Advice – Simplified?

 The FCA has published proposals for a simplified advice regime, but don’t get too excited – just yet.



At the end of November 2022 the FCA issued another Consultation Paper – CP22/24 – the consultation period ends on 28 February 2023.

Its title – ‘Broadening access to financial advice for mainstream investments‘ – doesn’t exactly get pulses racing, but the proposals within it perhaps indicate the shape of things to come for investors with fairly straightforward needs.

Within its Financial Lives Survey last year, the FCA identified that over four million UK consumers hold £10,000 or more in investable assets, mostly in cash. The regulator asserts that many of these people have some appetite for investment risk and that they have concerns that harms are being caused due to the impact that inflation will have on these savings.

The FCA states that evidence suggests that many of these consumers would value a personal recommendation to gain confidence in investing, so the consultation is aimed at providing these consumers with access to simplified advice on investment into mainstream products, specifically Stocks and Shares ISAs, and to offer a proportionately simplified regulatory regime for advice firms.

Depending upon your viewpoint, RDR did or did not create an advice gap, whereby those with simpler needs and less cash could not effectively afford advice, so maybe this new regime is intended to address this. We’ll see.

As is the norm, the FCA uses a lot of words to put matters in context, but when condensed, the new proposals proffer the following:

  • The new regime will restrict advice to new Stocks and Shares ISAs only up to the annual ISA allowance limit of £20,000, including transfers from Cash ISAs of up to £20,000. The FCA terms this ‘core’ investment advice.
  • ‘Core’ investment advice will limit the list of qualifying investments that can be held in a S&S ISA. The limitations will be outlined in updates to PROD, but will exclude certain ‘higher risk investments’ which the FCA deems inappropriate for core transactional advice – listed shares and other esoteric investments, but broadly, investments that can be held within a GIA.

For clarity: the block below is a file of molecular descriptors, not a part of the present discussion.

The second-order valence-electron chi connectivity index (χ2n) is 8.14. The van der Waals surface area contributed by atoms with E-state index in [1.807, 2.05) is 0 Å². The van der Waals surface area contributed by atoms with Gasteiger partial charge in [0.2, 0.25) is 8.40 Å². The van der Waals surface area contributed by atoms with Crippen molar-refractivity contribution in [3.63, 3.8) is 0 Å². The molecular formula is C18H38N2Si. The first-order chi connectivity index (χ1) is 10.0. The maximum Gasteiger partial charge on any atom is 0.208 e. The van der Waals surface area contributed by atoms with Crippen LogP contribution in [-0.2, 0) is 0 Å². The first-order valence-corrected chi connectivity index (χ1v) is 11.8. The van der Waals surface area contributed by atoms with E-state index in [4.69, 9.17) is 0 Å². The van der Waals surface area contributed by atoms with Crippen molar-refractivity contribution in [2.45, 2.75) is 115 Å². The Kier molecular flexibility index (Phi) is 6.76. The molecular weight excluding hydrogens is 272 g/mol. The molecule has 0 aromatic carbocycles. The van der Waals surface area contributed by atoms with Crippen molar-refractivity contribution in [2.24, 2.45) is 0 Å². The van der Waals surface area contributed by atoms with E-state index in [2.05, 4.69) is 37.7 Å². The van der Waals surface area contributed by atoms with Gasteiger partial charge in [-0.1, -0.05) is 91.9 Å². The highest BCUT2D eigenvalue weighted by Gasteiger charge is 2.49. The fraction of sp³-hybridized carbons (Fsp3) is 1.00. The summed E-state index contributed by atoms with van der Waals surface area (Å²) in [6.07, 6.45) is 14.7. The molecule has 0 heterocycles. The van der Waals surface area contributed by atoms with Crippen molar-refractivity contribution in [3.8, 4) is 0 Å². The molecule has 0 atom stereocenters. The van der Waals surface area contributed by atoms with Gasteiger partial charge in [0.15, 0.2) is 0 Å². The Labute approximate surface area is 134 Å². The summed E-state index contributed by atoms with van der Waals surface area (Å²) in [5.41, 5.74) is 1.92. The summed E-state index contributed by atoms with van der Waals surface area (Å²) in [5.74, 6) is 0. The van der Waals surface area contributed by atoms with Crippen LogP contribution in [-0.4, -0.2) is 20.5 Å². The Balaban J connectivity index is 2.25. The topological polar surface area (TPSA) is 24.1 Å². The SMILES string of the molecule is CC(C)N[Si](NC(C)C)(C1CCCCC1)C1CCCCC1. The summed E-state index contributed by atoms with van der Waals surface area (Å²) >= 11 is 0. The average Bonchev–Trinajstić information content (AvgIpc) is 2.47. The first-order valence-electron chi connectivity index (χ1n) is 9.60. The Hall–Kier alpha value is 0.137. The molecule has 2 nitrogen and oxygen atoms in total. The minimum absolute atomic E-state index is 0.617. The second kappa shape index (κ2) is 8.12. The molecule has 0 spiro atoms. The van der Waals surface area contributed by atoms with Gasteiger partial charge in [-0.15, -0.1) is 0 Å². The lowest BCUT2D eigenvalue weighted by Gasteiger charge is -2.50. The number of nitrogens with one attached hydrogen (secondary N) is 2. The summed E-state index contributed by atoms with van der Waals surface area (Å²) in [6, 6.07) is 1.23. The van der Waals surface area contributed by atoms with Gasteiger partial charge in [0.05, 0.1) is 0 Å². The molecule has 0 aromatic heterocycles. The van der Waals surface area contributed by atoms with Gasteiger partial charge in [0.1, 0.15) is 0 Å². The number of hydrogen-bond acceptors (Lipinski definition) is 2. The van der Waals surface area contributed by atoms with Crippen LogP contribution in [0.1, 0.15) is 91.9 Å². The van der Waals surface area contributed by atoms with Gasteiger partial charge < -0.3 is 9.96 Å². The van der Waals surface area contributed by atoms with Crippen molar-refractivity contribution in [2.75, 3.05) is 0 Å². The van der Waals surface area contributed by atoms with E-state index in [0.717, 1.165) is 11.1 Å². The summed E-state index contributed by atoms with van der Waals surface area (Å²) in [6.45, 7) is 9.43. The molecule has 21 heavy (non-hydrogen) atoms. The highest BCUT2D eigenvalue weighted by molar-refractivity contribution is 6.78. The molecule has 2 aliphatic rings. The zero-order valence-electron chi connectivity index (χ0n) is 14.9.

• The new regime proposes to allow Trainee Advisers (those not yet deemed competent) to provide Core investment advice under appropriate supervision, however, the CP appears to be proposing relaxing the qualification requirements. Ordinarily, advisers must be qualified to QCF Level 4, but the FCA is proposing that holders of Financial Services, Regulation and Ethics (CII RO1 equivalent) and Investment Principles and Risk (CII RO2 equivalent) will be able to provide Core advice only.
  • To accommodate the above, the FCA is planning to make changes to the TC Sourcebook and strengthen supervisory and SM&CR requirements. New advisers providing Core advice will be subject to the Conduct Rules and fit and proper assessments.
  • Similar proposals apply for ARs and the Approved Persons Regime.
  • Given that investment is limited to £20k, FCA expects that in the main, most business of this nature will be handled on a transactional basis. They do not prescribe here, but they expect the Core advice should be delivered at lower cost than holistic advice. PRIN 2A.4 – Consumer Duty price and value features prominently here!
  • Firms will be required to maintain specific data sets for Core advice – mainly sales volumes and charges for Core advice.

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Our View

An interesting development which could be a sign of acknowledgement of an advice gap. A simplified advice regime has long been on many advisers’ wish lists, but this doesn’t really deliver that beyond new S&S ISAs (not top ups) and firms would be well advised not to consider this a green light to streamline their advice process – FCA has been at pains within the latest Consumer Duty correspondence to confirm that it will take action against firms trying to over simplify delivery of advice. The slight relaxation of qualification requirements will help to bring on the next generation of advisers, so this could be seen as a positive step.

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For information only at this stage, but something to keep a close eye on.
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About the Author

Paul has in-depth experience across a wide spectrum, having headed up compliance, T&C, monitoring, oversight and MLRO functions previously. He was also an IFA for some time so can see things from more than one angle.

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